February 2014 - Patent Term Extension (PTE) provisions in
Australia have recently been the subject of an extensive review.
The Government has recently announced, however, that it has no
plans to release the Final Report.
As previously reported (see "Australia's Pharmaceutical
Patents Under Review" and "Australia's Pharmaceutical
Patents Under Review - submissions due by 21 January 2013") a
Government review of the Australian pharmaceutical patents system
was set up in 2012 to determine whether it is "effectively
balancing the objectives of securing timely access to competitively
priced pharmaceuticals, fostering innovation and supporting
employment in research and industry" and, in particular,
whether the system "is being used to extend pharmaceutical
monopolies at the expense of new market entrants".
A Review Panel was formed and a Background and Suggested Issues
Paper issued in November 2012. Following written submissions and
public hearings in Sydney, Melbourne and Canberra, the Review Panel
issued a Draft Report in April 2013 and provided its Final Report
to the Government in May 2013. Shelston IP, represented by Jacinta
Flattery-O'Brien, attended the Sydney hearings and made
submission that were cited in the Draft Report (Shelston IP was the
only patent attorney firm mentioned in the Draft Report).
The Draft Report contained several recommendations, including
reducing the length of PTEs and, instead, providing direct
subsidies for research and development. PTEs are intended to
compensate patentees for the time taken to obtain regulatory
approval and, in the case of blockbuster drugs, can be worth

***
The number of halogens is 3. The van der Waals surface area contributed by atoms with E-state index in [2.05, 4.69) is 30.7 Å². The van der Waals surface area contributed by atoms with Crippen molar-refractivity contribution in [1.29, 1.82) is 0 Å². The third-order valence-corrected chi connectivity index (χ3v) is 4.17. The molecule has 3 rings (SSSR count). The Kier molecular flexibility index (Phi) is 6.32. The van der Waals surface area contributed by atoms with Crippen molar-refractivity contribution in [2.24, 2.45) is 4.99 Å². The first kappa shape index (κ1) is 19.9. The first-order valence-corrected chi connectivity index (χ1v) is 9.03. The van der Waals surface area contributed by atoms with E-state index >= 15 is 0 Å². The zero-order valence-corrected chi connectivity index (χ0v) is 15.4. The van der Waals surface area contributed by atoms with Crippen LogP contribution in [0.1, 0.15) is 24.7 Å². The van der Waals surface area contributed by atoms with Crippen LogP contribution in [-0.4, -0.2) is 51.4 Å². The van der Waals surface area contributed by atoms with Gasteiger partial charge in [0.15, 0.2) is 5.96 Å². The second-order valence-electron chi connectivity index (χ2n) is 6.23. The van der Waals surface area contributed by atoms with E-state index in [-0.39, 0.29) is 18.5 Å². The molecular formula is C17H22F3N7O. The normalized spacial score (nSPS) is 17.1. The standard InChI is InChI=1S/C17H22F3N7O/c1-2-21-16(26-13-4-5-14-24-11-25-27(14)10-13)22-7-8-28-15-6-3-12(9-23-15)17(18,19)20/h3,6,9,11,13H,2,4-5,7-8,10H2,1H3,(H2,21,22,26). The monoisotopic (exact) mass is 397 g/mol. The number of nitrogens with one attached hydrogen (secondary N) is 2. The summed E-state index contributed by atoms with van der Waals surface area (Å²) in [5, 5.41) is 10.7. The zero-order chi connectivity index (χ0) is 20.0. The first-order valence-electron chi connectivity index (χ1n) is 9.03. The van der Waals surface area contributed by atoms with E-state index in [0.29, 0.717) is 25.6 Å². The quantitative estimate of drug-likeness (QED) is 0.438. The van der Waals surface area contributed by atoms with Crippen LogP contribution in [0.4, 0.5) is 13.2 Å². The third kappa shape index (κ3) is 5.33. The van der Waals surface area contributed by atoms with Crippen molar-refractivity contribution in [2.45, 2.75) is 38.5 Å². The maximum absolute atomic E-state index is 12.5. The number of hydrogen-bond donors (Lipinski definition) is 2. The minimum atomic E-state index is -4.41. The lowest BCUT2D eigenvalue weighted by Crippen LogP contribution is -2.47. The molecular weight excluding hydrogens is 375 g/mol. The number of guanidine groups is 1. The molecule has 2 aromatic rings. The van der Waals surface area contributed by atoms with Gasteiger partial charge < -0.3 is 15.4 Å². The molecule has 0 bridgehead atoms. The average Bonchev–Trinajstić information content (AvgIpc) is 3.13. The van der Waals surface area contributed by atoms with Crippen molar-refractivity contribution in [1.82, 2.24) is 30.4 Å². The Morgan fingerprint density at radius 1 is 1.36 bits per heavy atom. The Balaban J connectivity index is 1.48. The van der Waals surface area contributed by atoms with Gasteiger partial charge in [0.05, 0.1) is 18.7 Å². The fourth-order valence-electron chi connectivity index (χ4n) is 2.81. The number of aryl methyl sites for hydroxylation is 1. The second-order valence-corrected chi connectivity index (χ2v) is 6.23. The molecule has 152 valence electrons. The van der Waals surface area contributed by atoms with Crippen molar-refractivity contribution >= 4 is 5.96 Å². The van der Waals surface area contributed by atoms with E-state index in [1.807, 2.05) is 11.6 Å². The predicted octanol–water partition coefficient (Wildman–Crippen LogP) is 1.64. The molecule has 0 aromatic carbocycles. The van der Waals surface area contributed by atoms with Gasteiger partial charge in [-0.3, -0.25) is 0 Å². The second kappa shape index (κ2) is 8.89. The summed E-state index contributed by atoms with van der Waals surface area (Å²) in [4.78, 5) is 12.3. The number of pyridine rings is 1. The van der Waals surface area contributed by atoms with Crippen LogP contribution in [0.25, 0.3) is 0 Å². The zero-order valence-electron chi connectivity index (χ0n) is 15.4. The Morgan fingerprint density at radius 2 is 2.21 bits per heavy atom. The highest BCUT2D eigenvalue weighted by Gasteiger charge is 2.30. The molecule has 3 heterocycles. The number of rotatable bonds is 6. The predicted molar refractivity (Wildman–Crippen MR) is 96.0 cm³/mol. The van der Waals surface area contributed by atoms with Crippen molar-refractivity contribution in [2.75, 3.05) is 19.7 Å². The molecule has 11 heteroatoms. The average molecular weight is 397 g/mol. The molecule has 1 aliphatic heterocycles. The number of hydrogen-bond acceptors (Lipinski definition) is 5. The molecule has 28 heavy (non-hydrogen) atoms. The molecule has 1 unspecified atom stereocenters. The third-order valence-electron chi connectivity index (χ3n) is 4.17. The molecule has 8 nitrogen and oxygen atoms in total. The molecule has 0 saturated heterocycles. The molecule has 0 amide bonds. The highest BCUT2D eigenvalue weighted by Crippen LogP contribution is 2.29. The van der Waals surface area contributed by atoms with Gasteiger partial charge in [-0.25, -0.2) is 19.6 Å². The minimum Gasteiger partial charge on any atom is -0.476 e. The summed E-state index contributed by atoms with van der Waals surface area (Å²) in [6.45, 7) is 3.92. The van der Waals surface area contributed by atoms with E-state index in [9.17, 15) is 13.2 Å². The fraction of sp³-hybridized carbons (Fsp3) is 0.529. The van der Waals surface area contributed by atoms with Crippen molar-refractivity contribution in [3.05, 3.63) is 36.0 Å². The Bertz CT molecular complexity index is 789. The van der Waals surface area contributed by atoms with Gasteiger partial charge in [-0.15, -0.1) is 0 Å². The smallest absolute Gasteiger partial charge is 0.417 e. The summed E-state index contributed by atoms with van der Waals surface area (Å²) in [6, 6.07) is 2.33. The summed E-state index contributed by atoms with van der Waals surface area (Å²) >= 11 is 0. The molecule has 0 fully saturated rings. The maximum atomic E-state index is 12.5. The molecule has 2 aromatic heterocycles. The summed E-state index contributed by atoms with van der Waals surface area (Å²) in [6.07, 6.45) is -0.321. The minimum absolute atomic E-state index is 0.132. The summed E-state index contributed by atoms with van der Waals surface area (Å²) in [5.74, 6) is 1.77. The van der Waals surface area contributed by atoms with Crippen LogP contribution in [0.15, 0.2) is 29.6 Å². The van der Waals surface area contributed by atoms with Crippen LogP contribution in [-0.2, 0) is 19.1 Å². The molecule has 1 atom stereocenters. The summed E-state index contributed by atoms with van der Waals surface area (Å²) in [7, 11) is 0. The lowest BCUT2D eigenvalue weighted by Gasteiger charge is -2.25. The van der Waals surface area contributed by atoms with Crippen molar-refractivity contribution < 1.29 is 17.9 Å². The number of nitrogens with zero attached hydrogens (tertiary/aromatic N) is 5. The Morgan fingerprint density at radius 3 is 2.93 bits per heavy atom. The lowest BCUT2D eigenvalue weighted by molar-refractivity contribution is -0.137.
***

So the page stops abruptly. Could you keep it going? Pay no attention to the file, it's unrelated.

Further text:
hundreds of millions of dollars to a patentee. Accordingly, this
recommendation sent shock waves through the pharmaceutical industry
and the Government's response to the Final Report was awaited
with much anticipation.
However, following lodgement of the Final Report (which was not
published), the Government was silent with regard to the
Pharmaceutical Patents Review until 11 February 2014, when the
Minister for Industry, Ian Macfarlane, responded to a Question in
Writing and stated the following:
"The Government has no plans to release the final
report at this stage. The Government is not considering the
recommendations made by the panel in the draft report. The
Pharmaceutical Patents Review panel delivered its final report to
the previous government in May 2013, which did not release the
report. As the Pharmaceutical Patents Review was commissioned by
the previous government and conducted by an independent panel, the
government is not obliged to release the report".
Following lodgement of the Final Report, a Federal election
resulted in a change of Government and it would appear that the new
Government is in no hurry to revisit the Pharmaceutical Patents
Review. As such, PTEs will be available in Australia for the
The content of this article is intended to provide a general
guide to the subject matter. Specialist advice should be sought
about your specific circumstances.
Shelston IP has been awarded the MIP Global Award for
Australian IP Firm of the Year 2013.
To print this article, all you need is to be registered on Mondaq.com.
Click to Login as an existing user or Register so you can print this article.
As a licensor or a licensee, here are some tips you should consider when negotiating your next licence agreement.
Some comments from our readers… “The articles are extremely timely and highly applicable” “I often find critical information not available elsewhere” “As in-house counsel, Mondaq’s service is of great value”
Register for Access and our Free Biweekly Alert for
This service is completely free. Access 250,000 archived articles from 100+ countries and get a personalised email twice a week covering developments (and yes, our lawyers like to think you’ve read our Disclaimer).